Hog confinement planned for county
To the editor:
I am Jordan Morris, an Iowa native (early childhood in Muscatine, then a move to Fairfield when I was 14).
I am an enterprising 21-year-old young man who wants to become a farmer. Iowa is home to 93,000 farms and 10 percent of the world’s most productive farmland. Iowa is currently in negotiations with China for hog exports. I want to be a farmer who feeds the state, the nation and the world.
I know the risk that I must take to begin as a livestock farmer. Even though my fraternal family is native to western Iowa, I have no land inheritance. I have college debt, and I will gain even more debt to begin my career as a farmer. Farming is a risky business in today’s economy but a risk that I am willing to take.
As you may know, under the direction of Tri-Oak, Inc., I am building and will be managing a hog confinement centered in Locust Grove Township, Section 13 of Jefferson County. As you may know, I am following all guidelines established by the Department of Natural Resources, and I am following all Iowa laws and Jefferson County mandates. These guidelines, laws and mandates are established for both the health and safety of the animals and the surrounding farmers.
Gone are the days of hog houses and A-frame huts; methods have been developed for the health and safety of the livestock. Iowa conservation team partners work with livestock producers to move livestock from open feed lots into buildings that prevent runoff and provide healthier living environments.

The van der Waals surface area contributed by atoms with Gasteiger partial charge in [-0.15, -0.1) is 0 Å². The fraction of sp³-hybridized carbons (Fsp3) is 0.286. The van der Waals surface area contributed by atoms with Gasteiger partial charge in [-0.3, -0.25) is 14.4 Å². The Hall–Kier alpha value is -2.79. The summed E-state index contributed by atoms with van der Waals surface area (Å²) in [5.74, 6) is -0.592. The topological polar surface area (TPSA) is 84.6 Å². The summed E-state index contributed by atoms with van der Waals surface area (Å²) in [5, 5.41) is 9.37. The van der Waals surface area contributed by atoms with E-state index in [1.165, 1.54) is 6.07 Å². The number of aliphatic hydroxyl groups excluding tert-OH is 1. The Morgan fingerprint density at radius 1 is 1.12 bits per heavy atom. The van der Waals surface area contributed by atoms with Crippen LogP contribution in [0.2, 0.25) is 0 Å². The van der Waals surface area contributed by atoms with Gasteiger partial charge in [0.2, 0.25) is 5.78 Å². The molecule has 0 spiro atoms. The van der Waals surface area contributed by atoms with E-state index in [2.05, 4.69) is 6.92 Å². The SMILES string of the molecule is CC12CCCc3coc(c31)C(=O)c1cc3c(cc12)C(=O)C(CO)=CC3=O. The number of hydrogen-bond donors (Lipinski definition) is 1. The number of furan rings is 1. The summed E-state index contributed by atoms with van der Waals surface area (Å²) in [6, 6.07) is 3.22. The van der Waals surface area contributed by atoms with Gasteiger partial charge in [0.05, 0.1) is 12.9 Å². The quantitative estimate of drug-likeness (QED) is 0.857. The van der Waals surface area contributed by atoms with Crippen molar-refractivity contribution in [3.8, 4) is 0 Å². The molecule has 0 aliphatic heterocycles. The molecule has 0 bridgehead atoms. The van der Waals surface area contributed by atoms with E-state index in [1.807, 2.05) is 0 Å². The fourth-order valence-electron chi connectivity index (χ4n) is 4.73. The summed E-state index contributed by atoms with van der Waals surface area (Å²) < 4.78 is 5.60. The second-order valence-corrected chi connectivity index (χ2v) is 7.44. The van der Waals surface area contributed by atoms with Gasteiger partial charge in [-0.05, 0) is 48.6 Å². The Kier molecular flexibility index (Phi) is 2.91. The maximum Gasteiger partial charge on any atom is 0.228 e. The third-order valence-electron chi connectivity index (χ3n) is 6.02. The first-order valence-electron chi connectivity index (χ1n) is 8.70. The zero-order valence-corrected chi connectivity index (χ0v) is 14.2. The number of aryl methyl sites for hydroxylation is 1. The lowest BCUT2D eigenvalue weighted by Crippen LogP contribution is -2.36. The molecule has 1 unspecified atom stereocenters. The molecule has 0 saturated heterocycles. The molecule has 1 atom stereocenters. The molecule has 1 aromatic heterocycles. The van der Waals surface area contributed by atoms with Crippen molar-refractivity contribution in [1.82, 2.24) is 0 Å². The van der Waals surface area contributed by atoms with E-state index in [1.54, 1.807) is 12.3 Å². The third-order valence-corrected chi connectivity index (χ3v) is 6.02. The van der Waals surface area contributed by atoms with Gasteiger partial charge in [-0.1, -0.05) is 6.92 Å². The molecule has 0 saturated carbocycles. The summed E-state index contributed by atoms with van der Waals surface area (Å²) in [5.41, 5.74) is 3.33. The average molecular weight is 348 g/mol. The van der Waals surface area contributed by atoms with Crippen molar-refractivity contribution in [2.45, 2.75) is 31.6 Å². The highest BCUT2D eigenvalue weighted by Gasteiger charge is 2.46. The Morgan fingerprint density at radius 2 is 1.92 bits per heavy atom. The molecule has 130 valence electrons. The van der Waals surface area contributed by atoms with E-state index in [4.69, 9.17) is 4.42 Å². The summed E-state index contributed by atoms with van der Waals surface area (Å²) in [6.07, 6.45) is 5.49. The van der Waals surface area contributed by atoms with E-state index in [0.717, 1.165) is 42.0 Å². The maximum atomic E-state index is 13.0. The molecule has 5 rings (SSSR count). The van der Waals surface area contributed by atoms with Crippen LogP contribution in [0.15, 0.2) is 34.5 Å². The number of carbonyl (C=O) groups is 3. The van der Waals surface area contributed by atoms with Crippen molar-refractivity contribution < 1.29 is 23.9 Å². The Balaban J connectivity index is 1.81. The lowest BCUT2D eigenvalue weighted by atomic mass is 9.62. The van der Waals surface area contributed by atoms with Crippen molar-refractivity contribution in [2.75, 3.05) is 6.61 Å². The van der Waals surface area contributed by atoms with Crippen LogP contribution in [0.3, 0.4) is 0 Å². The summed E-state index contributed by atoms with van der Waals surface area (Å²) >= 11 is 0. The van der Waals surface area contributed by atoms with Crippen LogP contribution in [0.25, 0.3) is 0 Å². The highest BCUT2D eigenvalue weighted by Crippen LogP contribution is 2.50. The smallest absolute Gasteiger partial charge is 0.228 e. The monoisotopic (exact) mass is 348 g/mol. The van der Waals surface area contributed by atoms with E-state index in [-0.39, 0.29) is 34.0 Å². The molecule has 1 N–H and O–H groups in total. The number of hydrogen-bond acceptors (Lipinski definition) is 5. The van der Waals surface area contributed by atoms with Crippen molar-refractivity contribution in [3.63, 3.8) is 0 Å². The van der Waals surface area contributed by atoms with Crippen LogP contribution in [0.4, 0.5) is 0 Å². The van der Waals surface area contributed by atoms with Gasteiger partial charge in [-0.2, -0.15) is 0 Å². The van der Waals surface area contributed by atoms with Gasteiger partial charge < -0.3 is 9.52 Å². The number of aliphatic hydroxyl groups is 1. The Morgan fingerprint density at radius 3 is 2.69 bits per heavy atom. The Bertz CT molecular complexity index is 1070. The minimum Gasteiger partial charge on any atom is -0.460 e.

From an Iowa State Fair banner: Sam McKnight, a Farm Bureau member since 1997 and a hog producer, said, “I do whatever it takes to care for my livestock. Staying in close contact with my veterinarian and raising my pigs indoors helps me keep my pigs healthy, comfortable and safe from diseases, predators and inclement weather.”
I will do what is best for the livestock and for the land.
In accordance with the Iowa Pork Producers, I will also do my best for the animals and for the consumers. Iowa Pork Producers are committed to responsibly producing safe, wholesome pork. Iowa Pork Producers are committed to protecting the environment.
As you know, Jefferson County is an agriculturally based economy as is most of Iowa. My small-operations, environmentally controlled hog confinement will be one of hundreds of confinement buildings in Jefferson County and the surrounding counties. It will hold below the standard number of hogs. It is not near a lake or water reservoir. I will be planting a double windbreak of willows and evergreens – something not usually done. The building will have an underground treatment process for the manure with pit additives to eliminate odors inside and outside the building – something not usually done; the additive will not affect the waste itself so that it can still be used as a fertilizer for fields, a continuation of the farming cycle.
When asked to attend a meeting to discuss this hog confinement with Jefferson County Farmers and Neighbors, I was threated with a lawsuit of $200,000 along with personal harassment and false accusations. But I have continued to pursue my goal: I want to be a farmer who raises hogs. Iowa raises around 30 million hogs annually. Iowa’s swine industry creates more than 39,000 jobs and $5 billion in economic impact to Iowa. I want to help Iowa’s and Jefferson County’s economy.
The one-family farm in Iowa has changed and developed to better meet the needs and supply food to the nation and to the world. Iowa is a top producer in agriculture: corn, soybeans and oats; livestock: cattle chickens, eggs, turkeys and hogs. For the benefit of Jefferson County and for the state of Iowa, I would appreciate your admiration, not admonishment; your congratulations, not criticism. I have the morals and values of an Iowa farmer – hard work, determination and dedication.
I will continue to persevere in my choice and right to be an Iowa farmer raising hogs here in Jefferson County.
– Jordan Morris, Fairfield